When looking towards the health of people in the future, it can’t often be helped to try to figure out what technology and other health efforts will bring in the next ten years. Will we be able to find fast cures or totally eradicate diseases or simply to just extend people’s lives? This story actually finds its roots from the great medical technology advances in the 20th century that dramatically extended human life expectancy. From the mid 1800’s up to 1900 the average global human lifespan was 31. World War I and II, even with the deaths of millions, increased this a bit to 35.
In 1950 it was 48. By 2000 it was 70. But if you’re thinking that humans can live to be 150 to 200 based on the bible, remember that this book is just whistling Dixie since that the human body only has a limited usage span so even if life expectancy increases the body can in no way keep up with it. The real challenge now for medical science is not to keep extending human lifespans but to help more people reach the full extent of their lives while being healthier and comfortable in their bodies. And of course, to eradicate or at least control the present diseases that are coming out.
Longevity means prevention
It’s harder to treat a patient who’s already sick but it’s easier to prevent disease from entering the body. Thus, any research into longevity deals with preventing people from getting sick. It makes more sense to create medicines that prevent sickness, and in so doing ensures a healthier life and better longevity.
Research on lung cancer saved millions
The single-most successful medical research in history that saved millions was in 1964 by US Surgeon General Luther Terry because he suspected that the tobacco industry was telling a bunch of lies about cigarettes. The 20th century’s most successful medical report – cigarette smoking caused cancer – was followed by decades of public awareness drives and policy shifting that eventually saved 8 million lives, many who stopped smoking. Unfortunately, 20 million would still die as a result of smoking. People who stopped smoking lived 20 years longer while non-smokers lived even longer lifespans. So imagine what could happen if in the next 10 years the tobacco industry can be eradicated completely.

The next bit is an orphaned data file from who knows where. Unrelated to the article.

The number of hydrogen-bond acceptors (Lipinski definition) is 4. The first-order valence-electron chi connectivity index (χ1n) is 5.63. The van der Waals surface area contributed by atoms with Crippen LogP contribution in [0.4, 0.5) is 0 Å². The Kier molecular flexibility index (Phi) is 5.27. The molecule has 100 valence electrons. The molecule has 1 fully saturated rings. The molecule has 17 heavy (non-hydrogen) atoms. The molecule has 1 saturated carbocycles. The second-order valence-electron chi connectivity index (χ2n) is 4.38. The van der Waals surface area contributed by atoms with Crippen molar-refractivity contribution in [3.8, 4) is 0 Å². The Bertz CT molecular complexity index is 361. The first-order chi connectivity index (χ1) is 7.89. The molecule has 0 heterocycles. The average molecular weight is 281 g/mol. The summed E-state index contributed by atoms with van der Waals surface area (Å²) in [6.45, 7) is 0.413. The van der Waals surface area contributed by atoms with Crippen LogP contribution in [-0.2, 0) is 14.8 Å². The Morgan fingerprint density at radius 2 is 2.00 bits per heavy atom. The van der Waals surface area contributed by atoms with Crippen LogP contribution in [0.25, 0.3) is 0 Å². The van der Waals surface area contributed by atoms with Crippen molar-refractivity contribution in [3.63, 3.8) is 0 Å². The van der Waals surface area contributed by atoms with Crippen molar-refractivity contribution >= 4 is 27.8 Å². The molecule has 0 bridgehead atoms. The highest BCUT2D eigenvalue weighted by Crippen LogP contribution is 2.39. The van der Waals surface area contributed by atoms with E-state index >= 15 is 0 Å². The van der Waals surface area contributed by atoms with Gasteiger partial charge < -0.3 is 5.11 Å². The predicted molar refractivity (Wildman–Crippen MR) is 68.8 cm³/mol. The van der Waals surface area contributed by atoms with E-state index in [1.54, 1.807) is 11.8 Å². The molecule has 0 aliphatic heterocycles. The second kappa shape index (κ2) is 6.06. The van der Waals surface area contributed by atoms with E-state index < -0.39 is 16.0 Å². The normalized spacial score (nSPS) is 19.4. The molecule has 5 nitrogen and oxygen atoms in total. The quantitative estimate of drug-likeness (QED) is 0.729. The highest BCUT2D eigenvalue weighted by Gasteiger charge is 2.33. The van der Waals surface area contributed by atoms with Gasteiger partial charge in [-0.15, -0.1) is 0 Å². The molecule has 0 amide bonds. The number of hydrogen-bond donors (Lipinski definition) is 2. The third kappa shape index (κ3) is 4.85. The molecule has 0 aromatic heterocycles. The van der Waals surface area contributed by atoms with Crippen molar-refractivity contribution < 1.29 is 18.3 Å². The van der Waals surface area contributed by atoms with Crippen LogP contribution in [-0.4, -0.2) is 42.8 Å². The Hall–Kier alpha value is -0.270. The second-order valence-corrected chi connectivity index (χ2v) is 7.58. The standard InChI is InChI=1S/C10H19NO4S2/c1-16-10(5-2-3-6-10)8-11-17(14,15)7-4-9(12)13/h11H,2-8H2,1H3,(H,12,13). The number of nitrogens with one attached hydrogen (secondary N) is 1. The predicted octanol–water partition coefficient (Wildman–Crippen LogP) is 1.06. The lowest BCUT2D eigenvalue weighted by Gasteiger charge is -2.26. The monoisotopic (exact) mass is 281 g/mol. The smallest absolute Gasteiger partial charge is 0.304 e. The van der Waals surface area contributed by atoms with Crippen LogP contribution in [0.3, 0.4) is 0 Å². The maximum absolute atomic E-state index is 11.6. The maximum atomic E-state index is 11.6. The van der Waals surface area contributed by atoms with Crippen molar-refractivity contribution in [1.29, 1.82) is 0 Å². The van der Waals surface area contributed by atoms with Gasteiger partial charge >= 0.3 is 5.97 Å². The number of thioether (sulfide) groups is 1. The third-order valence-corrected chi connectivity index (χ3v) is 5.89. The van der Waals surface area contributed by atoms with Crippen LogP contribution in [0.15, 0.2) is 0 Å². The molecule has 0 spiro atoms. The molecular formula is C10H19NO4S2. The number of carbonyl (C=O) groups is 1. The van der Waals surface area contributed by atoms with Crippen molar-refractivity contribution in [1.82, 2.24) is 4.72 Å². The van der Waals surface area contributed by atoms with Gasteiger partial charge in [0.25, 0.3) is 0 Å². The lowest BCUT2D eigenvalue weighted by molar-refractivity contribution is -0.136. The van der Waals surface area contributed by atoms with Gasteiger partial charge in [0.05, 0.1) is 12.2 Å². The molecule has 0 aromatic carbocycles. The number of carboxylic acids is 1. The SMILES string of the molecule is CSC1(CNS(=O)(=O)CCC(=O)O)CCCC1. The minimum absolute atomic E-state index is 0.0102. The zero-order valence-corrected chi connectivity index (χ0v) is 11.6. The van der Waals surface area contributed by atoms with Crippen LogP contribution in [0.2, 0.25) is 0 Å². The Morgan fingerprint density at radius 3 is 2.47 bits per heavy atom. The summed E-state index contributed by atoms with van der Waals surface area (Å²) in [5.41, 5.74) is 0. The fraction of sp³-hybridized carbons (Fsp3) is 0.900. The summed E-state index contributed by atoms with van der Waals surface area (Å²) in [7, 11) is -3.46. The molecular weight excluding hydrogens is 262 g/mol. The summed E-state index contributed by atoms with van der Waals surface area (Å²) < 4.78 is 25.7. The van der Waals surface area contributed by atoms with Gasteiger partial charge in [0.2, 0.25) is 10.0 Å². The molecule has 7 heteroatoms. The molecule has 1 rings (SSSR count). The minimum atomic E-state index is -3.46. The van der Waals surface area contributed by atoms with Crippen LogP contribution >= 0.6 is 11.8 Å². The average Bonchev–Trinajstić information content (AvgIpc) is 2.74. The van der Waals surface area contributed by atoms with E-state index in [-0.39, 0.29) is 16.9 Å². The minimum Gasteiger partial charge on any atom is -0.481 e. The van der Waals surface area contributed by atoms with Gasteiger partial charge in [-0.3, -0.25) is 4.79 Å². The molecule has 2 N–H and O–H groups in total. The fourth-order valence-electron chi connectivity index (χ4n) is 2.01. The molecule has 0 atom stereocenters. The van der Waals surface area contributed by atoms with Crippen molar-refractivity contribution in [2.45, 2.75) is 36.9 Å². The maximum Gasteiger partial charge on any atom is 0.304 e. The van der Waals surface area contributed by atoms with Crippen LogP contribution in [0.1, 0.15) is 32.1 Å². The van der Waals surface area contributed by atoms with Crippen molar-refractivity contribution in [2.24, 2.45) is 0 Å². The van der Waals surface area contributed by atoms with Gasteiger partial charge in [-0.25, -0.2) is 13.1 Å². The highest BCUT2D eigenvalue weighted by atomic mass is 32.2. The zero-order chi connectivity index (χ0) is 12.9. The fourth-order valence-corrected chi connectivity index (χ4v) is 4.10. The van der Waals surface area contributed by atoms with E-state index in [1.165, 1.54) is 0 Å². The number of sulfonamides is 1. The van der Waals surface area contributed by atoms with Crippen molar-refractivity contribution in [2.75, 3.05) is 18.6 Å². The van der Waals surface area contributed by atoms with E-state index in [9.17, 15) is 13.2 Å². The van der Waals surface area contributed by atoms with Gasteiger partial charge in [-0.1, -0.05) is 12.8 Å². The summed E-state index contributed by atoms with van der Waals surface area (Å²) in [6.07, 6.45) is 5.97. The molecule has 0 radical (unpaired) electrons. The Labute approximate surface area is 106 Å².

The truth with no sugar coating
Like the liars from the tobacco industry, medical science also proved that the sugar industry is also blatant liars. Like tobacco, research has proven that sugar is now the second-most health killer and most dangerous element in the average American diet. People who dramatically cut out sugar from their diet increased their lifespan, prevented diseases like diabetes, and prevented obesity. However, for the next 10 years, it will take much political will from those in power to create moves against both the tobacco and sugar industry such as hiking taxes on cigarettes and sugar-heavy products like soda drinks.
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Many of the factors that cut short people’s lives have their roots in genetics, and this includes aging. But in 10 years or less, gene editing may no longer be just in sci-fi films. There is much research now turning out cheap and effective tool to line-edit genomes and other biology. Research into genetic therapy protocols is already well underway. It’s likely that in the next decade we’ll begin to see the first glimmers of results from efforts with altered genes.